The one bit of advice that I can give is "not all of this may need to be done now, and some of this may just never need to be done." (On the other hand, if you've got the cash and really want to gut the place and redo everything, then go crazy!)
If you made this list because of the statements of your home inspector when you were buying, remember that many of these problems are merely the attributes of a 40-50 year old home. There's no law that says you have to make these changes, and your friends probably won't hate you if the second bathroom has 1970's avocado tile and a couple of dents caused by a previous owner's teenager.
Depending on your tolerance for imperfection or (in some cases) squalor, you can probably space out some of the projects over several years. For example, you can fix one bathroom nicely, and do the bare minimum on the other to keep it functioning until you redo it in 5-10 years (or leave the project for the next owner.) Most stories about renovating sound like this -- we buy a house that's not perfect because we might not have been able to afford the place in perfect shape. The exceptions usually involve folks doing renovations because they want the perfect environment and gut the place.
From your list, here's my suggestions:
Complete electrical update with new panel ($10K)
There's plenty of houses out there with 60 and 100 amp service in the Bay Area. Some 1930's houses still have 40 amp service panels, and have no hope of getting an electric dryer in there at all. 100 amp may seem underpowered to your home inspector, but you might find that there's no problems using the existing panel with your usage. Personally, I'd love a couple more circuits in our garage, but I'm willing to wait a few years.
New roof with foam insulation ($15K).
If the roof's leaking, or if you're worried about the roof, this is worthwhile. Leaks in an Eichler just aren't fun -- if you've got a flat roof, you can't put a tarp over the problem area, and water stains can't easily be hidden on interior wood. If the roof is not in great shape but ok, you may be able to just do minimal maintenance and keep it for a few years. If you do the foam roof, you'll seriously want to consider any improved electrical work that needs to go on the roof -- burying existing conduit, ceiling fixtures, etc. I wouldn't worry about the roof if you want to run extra phone lines or network cables -- it's easy enough to run these around the perimeter of the house.
new radiant heat with new boiler to replace existing cheap-looking 1970's baseboards ($15K); slate tiles installed ($15K).
Yeah, it would be nice, but if you're having to run new radiant heat, then you'll be raising the floor level, replacing flooring, replacing walls, replacing bathrooms, etc -- it pretty much ensures you're gutting the house. At least you can do this at some point in the future -- baseboard heat may be ugly, but at least the house is still habitable. Maybe there's something you can do to make this less offensive in the short term -- repaint the baseboard to hide any rust or scratches, attach some interesting sheet metal to make it look better to your eyes, etc.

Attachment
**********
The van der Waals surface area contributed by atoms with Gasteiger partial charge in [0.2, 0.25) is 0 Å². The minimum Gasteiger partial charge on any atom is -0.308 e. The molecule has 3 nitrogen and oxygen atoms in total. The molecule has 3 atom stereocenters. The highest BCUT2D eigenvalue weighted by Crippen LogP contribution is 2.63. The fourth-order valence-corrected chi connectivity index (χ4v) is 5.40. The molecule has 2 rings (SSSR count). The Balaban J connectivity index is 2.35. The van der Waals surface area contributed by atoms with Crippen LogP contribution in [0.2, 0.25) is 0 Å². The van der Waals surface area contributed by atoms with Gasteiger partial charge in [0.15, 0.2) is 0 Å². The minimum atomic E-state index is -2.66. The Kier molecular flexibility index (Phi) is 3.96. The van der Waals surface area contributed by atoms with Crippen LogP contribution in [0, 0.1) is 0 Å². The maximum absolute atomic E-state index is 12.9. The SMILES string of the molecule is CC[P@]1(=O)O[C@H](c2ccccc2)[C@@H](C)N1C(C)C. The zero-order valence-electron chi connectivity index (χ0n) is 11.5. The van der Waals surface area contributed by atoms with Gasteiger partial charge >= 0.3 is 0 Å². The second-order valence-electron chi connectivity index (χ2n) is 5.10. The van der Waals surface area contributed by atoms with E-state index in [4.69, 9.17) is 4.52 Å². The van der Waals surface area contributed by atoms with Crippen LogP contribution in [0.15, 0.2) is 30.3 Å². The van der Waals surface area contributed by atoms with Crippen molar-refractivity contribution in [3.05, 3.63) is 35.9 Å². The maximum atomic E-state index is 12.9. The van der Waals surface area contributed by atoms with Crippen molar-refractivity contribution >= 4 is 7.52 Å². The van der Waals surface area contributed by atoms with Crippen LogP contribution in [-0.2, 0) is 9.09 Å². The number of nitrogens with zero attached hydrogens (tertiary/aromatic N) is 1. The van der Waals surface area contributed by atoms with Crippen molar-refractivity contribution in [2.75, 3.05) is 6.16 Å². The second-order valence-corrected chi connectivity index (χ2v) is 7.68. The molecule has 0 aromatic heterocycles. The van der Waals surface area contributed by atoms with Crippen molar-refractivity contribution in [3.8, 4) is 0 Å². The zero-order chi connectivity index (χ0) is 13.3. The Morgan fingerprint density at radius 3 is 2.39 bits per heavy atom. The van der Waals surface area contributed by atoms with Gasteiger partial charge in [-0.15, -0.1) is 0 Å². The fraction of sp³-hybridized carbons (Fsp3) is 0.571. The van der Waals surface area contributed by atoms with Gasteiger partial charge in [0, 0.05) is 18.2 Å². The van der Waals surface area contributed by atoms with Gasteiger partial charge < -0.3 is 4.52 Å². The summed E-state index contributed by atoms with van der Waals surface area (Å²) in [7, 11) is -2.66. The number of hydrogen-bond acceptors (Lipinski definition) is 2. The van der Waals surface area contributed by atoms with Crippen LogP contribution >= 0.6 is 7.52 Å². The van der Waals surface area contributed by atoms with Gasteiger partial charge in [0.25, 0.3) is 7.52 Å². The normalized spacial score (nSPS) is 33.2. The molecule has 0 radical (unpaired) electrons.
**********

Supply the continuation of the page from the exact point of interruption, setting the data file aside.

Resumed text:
Replacing all original glass to double paned saftey glass ($20K)
The home inspector probably made a big deal of this, but remember that most of your neighbors still have original glass in their windows -- this isn't critical. (Of course, you'd probably need to do it if you raised the fllors...) If you're worried about safety, you might try less costly alternatives such as plastic films or Great Eichler Windows plexiglass. Otherwise, you might change your insurance policy to waive the deductible for glass damage and make sure they'll pay for code improvements, and just replace panes if they ever get broken. Considering that every pane in our 40 year old house is regular glass, there's probably little risk. Our neighbor's advice was to put something on the windows (post-its, adhesive stickers) during wild parties so no one walked through a sliding glass door.
Painting indoor and outdoor ($10K).
This would be higher on my list just so I could see immediate changes and feel like the house is mine. Luckily, we were pretty happy with the existing color.
Changing automatic garage door to Eichler-looking automatic garage door ($3500)
Nice project unconstrained by any other feature -- you can do this whenever you want, and wait for either (1) a cheap contractor to show up, or (2) a less-intelligent neighbor to remove their original doors when they gut their house.
2 bathroom remodels ($20K each)
kitchen remodel ($50K)
Again, as long as you're not raising floor levels, you can probably do these at your leisure. You might want to do at least a bit of planning on these as you do other work. If you redo electrical, make sure there's enough circuits for future work on the bathroom. If you redo the bathroom before you do floors, make sure to choose a color scheme that will work with future flooring for the rest of the house.
When we bought our place, we definitely needed to redo the roof, but didn't have the cash for electrical work. We're starting to consider redoing flooring, but we'll need to work around the existing 1980's kitchen and two bathrooms that were tiled in colors that won't match our choice for the common area. We can choose a color that will work with the kitchen colors, but I wish the previous owners had chosen colors for the bathrooms that better matched the rest of the house.
My two cents,